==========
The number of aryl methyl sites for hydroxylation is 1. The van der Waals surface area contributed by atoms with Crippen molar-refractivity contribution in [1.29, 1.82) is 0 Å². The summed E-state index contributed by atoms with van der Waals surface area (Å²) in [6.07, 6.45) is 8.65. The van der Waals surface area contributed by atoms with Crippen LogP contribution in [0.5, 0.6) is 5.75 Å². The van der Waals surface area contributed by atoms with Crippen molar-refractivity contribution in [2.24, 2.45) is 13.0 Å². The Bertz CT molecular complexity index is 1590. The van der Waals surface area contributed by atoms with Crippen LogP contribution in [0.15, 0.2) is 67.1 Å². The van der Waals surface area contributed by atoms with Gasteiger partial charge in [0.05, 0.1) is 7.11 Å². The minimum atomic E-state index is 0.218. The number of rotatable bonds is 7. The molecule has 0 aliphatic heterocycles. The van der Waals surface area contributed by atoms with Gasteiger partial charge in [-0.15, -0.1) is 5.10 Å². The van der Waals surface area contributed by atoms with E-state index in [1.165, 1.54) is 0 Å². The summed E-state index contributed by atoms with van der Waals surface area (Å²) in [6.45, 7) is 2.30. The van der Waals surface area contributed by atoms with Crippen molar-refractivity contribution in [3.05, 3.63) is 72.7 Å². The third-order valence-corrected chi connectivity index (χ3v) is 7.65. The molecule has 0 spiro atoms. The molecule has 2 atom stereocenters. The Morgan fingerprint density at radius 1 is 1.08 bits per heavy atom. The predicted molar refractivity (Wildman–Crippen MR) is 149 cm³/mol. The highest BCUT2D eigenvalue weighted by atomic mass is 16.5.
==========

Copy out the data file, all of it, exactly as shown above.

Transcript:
The number of aryl methyl sites for hydroxylation is 1. The van der Waals surface area contributed by atoms with Crippen molar-refractivity contribution in [1.29, 1.82) is 0 Å². The summed E-state index contributed by atoms with van der Waals surface area (Å²) in [6.07, 6.45) is 8.65. The van der Waals surface area contributed by atoms with Crippen LogP contribution in [0.5, 0.6) is 5.75 Å². The van der Waals surface area contributed by atoms with Crippen molar-refractivity contribution in [2.24, 2.45) is 13.0 Å². The Bertz CT molecular complexity index is 1590. The van der Waals surface area contributed by atoms with Crippen LogP contribution in [0.15, 0.2) is 67.1 Å². The van der Waals surface area contributed by atoms with Gasteiger partial charge in [0.05, 0.1) is 7.11 Å². The minimum atomic E-state index is 0.218. The number of rotatable bonds is 7. The molecule has 0 aliphatic heterocycles. The van der Waals surface area contributed by atoms with Gasteiger partial charge in [-0.15, -0.1) is 5.10 Å². The van der Waals surface area contributed by atoms with E-state index in [1.165, 1.54) is 0 Å². The summed E-state index contributed by atoms with van der Waals surface area (Å²) in [6.45, 7) is 2.30. The van der Waals surface area contributed by atoms with Crippen molar-refractivity contribution in [3.05, 3.63) is 72.7 Å². The third-order valence-corrected chi connectivity index (χ3v) is 7.65. The molecule has 0 spiro atoms. The molecule has 2 atom stereocenters. The Morgan fingerprint density at radius 1 is 1.08 bits per heavy atom. The predicted molar refractivity (Wildman–Crippen MR) is 149 cm³/mol. The highest BCUT2D eigenvalue weighted by atomic mass is 16.5.